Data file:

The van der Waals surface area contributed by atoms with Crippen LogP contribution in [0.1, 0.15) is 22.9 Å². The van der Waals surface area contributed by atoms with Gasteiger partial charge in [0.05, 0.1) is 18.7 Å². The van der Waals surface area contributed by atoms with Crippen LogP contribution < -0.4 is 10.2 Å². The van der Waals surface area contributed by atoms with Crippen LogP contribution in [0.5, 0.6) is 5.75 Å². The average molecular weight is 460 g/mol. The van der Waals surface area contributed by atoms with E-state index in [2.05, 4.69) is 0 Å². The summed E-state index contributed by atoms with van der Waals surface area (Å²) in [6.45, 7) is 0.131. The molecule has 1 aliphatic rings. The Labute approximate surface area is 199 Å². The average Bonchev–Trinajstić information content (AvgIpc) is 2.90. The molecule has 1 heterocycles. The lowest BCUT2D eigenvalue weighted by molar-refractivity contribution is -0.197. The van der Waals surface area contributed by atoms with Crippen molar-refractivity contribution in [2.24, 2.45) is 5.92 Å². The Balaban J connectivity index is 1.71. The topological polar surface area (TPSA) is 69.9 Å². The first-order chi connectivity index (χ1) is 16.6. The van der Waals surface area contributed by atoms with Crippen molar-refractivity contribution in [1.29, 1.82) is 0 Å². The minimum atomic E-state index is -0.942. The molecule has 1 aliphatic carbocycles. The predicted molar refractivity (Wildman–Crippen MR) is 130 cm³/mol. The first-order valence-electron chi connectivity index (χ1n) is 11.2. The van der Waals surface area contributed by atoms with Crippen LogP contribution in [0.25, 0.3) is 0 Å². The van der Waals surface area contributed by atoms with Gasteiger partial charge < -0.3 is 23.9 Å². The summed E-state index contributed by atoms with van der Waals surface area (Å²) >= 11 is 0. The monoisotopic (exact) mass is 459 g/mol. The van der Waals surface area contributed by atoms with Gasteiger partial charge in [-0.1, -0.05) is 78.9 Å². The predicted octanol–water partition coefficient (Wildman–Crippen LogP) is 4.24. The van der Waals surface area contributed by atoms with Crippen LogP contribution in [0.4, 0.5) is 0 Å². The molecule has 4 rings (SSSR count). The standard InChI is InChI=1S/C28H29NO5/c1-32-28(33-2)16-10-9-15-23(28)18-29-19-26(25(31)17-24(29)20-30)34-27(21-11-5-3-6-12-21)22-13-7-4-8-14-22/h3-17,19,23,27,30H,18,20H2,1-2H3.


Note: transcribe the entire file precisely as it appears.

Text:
The van der Waals surface area contributed by atoms with Crippen LogP contribution in [0.1, 0.15) is 22.9 Å². The van der Waals surface area contributed by atoms with Gasteiger partial charge in [0.05, 0.1) is 18.7 Å². The van der Waals surface area contributed by atoms with Crippen LogP contribution < -0.4 is 10.2 Å². The van der Waals surface area contributed by atoms with Crippen LogP contribution in [0.5, 0.6) is 5.75 Å². The average molecular weight is 460 g/mol. The van der Waals surface area contributed by atoms with E-state index in [2.05, 4.69) is 0 Å². The summed E-state index contributed by atoms with van der Waals surface area (Å²) in [6.45, 7) is 0.131. The molecule has 1 aliphatic rings. The Labute approximate surface area is 199 Å². The average Bonchev–Trinajstić information content (AvgIpc) is 2.90. The molecule has 1 heterocycles. The lowest BCUT2D eigenvalue weighted by molar-refractivity contribution is -0.197. The van der Waals surface area contributed by atoms with Crippen molar-refractivity contribution in [2.24, 2.45) is 5.92 Å². The Balaban J connectivity index is 1.71. The topological polar surface area (TPSA) is 69.9 Å². The first-order chi connectivity index (χ1) is 16.6. The van der Waals surface area contributed by atoms with Crippen molar-refractivity contribution in [1.29, 1.82) is 0 Å². The minimum atomic E-state index is -0.942. The molecule has 1 aliphatic carbocycles. The predicted molar refractivity (Wildman–Crippen MR) is 130 cm³/mol. The first-order valence-electron chi connectivity index (χ1n) is 11.2. The van der Waals surface area contributed by atoms with Crippen LogP contribution in [0.25, 0.3) is 0 Å². The van der Waals surface area contributed by atoms with Gasteiger partial charge < -0.3 is 23.9 Å². The summed E-state index contributed by atoms with van der Waals surface area (Å²) >= 11 is 0. The monoisotopic (exact) mass is 459 g/mol. The van der Waals surface area contributed by atoms with Gasteiger partial charge in [-0.1, -0.05) is 78.9 Å². The predicted octanol–water partition coefficient (Wildman–Crippen LogP) is 4.24. The van der Waals surface area contributed by atoms with Crippen LogP contribution in [0.4, 0.5) is 0 Å². The molecule has 4 rings (SSSR count). The standard InChI is InChI=1S/C28H29NO5/c1-32-28(33-2)16-10-9-15-23(28)18-29-19-26(25(31)17-24(29)20-30)34-27(21-11-5-3-6-12-21)22-13-7-4-8-14-22/h3-17,19,23,27,30H,18,20H2,1-2H3.